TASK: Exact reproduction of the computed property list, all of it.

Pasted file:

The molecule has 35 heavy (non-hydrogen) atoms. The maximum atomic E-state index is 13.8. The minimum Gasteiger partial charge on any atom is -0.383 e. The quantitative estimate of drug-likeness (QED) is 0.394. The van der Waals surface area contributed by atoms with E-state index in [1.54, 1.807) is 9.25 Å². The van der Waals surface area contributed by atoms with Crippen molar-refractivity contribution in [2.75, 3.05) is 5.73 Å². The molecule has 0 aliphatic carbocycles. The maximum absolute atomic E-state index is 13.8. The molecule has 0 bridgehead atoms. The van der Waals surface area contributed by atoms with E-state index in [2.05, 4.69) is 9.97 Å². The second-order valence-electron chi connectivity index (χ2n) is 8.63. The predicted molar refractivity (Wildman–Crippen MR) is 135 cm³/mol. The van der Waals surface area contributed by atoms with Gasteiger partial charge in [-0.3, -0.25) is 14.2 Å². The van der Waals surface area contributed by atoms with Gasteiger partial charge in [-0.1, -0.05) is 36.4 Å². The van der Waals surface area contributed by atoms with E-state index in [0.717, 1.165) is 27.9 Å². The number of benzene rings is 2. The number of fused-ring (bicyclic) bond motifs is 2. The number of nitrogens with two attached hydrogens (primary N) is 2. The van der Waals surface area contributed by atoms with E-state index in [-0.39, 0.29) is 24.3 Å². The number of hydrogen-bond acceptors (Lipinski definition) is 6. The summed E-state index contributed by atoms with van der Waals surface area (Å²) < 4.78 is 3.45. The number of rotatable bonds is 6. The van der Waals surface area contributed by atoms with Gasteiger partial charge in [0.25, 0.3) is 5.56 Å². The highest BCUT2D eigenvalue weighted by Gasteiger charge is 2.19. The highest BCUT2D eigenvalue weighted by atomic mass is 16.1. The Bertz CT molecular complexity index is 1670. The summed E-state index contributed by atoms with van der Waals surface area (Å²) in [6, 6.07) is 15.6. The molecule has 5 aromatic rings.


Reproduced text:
The molecule has 35 heavy (non-hydrogen) atoms. The maximum atomic E-state index is 13.8. The minimum Gasteiger partial charge on any atom is -0.383 e. The quantitative estimate of drug-likeness (QED) is 0.394. The van der Waals surface area contributed by atoms with E-state index in [1.54, 1.807) is 9.25 Å². The van der Waals surface area contributed by atoms with Crippen molar-refractivity contribution in [2.75, 3.05) is 5.73 Å². The molecule has 0 aliphatic carbocycles. The maximum absolute atomic E-state index is 13.8. The molecule has 0 bridgehead atoms. The van der Waals surface area contributed by atoms with E-state index in [2.05, 4.69) is 9.97 Å². The second-order valence-electron chi connectivity index (χ2n) is 8.63. The predicted molar refractivity (Wildman–Crippen MR) is 135 cm³/mol. The van der Waals surface area contributed by atoms with Gasteiger partial charge in [-0.3, -0.25) is 14.2 Å². The van der Waals surface area contributed by atoms with Gasteiger partial charge in [-0.1, -0.05) is 36.4 Å². The van der Waals surface area contributed by atoms with E-state index in [0.717, 1.165) is 27.9 Å². The number of benzene rings is 2. The number of fused-ring (bicyclic) bond motifs is 2. The number of nitrogens with two attached hydrogens (primary N) is 2. The van der Waals surface area contributed by atoms with E-state index in [-0.39, 0.29) is 24.3 Å². The number of hydrogen-bond acceptors (Lipinski definition) is 6. The summed E-state index contributed by atoms with van der Waals surface area (Å²) < 4.78 is 3.45. The number of rotatable bonds is 6. The van der Waals surface area contributed by atoms with Gasteiger partial charge in [0.25, 0.3) is 5.56 Å². The highest BCUT2D eigenvalue weighted by Gasteiger charge is 2.19. The highest BCUT2D eigenvalue weighted by atomic mass is 16.1. The Bertz CT molecular complexity index is 1670. The summed E-state index contributed by atoms with van der Waals surface area (Å²) in [6, 6.07) is 15.6. The molecule has 5 aromatic rings.